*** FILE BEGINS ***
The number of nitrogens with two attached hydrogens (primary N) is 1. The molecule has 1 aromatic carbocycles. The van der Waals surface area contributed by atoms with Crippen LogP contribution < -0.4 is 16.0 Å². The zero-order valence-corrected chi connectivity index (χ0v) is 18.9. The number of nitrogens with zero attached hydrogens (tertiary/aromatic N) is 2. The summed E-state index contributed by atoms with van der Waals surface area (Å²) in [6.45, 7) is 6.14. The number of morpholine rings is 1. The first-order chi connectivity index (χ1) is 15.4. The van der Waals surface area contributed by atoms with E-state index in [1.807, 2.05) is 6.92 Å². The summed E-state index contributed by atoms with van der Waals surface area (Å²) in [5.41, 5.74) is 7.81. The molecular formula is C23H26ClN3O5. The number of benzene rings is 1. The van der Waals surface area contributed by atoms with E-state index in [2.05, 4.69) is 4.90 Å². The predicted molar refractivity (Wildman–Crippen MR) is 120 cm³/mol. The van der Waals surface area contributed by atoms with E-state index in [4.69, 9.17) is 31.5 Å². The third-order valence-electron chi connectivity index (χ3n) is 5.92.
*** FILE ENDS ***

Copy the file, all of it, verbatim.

The number of nitrogens with two attached hydrogens (primary N) is 1. The molecule has 1 aromatic carbocycles. The van der Waals surface area contributed by atoms with Crippen LogP contribution < -0.4 is 16.0 Å². The zero-order valence-corrected chi connectivity index (χ0v) is 18.9. The number of nitrogens with zero attached hydrogens (tertiary/aromatic N) is 2. The summed E-state index contributed by atoms with van der Waals surface area (Å²) in [6.45, 7) is 6.14. The number of morpholine rings is 1. The first-order chi connectivity index (χ1) is 15.4. The van der Waals surface area contributed by atoms with E-state index in [1.807, 2.05) is 6.92 Å². The summed E-state index contributed by atoms with van der Waals surface area (Å²) in [5.41, 5.74) is 7.81. The molecular formula is C23H26ClN3O5. The number of benzene rings is 1. The van der Waals surface area contributed by atoms with E-state index in [2.05, 4.69) is 4.90 Å². The predicted molar refractivity (Wildman–Crippen MR) is 120 cm³/mol. The van der Waals surface area contributed by atoms with E-state index in [4.69, 9.17) is 31.5 Å². The third-order valence-electron chi connectivity index (χ3n) is 5.92.